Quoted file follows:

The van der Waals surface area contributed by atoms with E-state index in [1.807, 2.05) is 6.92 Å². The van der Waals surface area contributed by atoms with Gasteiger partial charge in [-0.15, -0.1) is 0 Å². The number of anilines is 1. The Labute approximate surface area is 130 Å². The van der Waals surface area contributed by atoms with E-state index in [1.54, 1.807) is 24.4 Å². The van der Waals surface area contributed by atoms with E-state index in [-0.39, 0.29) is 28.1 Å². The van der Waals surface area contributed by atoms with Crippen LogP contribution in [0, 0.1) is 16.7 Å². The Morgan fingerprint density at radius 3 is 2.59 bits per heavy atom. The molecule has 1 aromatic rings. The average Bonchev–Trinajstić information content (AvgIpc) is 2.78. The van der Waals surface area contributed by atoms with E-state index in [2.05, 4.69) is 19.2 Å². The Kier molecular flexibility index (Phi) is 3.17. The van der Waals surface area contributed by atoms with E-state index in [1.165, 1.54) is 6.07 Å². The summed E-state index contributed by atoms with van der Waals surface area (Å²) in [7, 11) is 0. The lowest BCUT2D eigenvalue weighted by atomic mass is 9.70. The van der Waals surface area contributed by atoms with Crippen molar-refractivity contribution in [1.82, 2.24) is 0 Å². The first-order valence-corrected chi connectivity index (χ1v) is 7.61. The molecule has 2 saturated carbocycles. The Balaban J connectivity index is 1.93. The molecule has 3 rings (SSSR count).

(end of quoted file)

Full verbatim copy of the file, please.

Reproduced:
The van der Waals surface area contributed by atoms with E-state index in [1.807, 2.05) is 6.92 Å². The van der Waals surface area contributed by atoms with Gasteiger partial charge in [-0.15, -0.1) is 0 Å². The number of anilines is 1. The Labute approximate surface area is 130 Å². The van der Waals surface area contributed by atoms with E-state index in [1.54, 1.807) is 24.4 Å². The van der Waals surface area contributed by atoms with E-state index in [-0.39, 0.29) is 28.1 Å². The van der Waals surface area contributed by atoms with Crippen LogP contribution in [0, 0.1) is 16.7 Å². The Morgan fingerprint density at radius 3 is 2.59 bits per heavy atom. The molecule has 1 aromatic rings. The average Bonchev–Trinajstić information content (AvgIpc) is 2.78. The van der Waals surface area contributed by atoms with E-state index in [2.05, 4.69) is 19.2 Å². The Kier molecular flexibility index (Phi) is 3.17. The van der Waals surface area contributed by atoms with E-state index in [1.165, 1.54) is 6.07 Å². The summed E-state index contributed by atoms with van der Waals surface area (Å²) in [7, 11) is 0. The lowest BCUT2D eigenvalue weighted by atomic mass is 9.70. The van der Waals surface area contributed by atoms with Crippen molar-refractivity contribution in [1.82, 2.24) is 0 Å². The first-order valence-corrected chi connectivity index (χ1v) is 7.61. The molecule has 2 saturated carbocycles. The Balaban J connectivity index is 1.93. The molecule has 3 rings (SSSR count).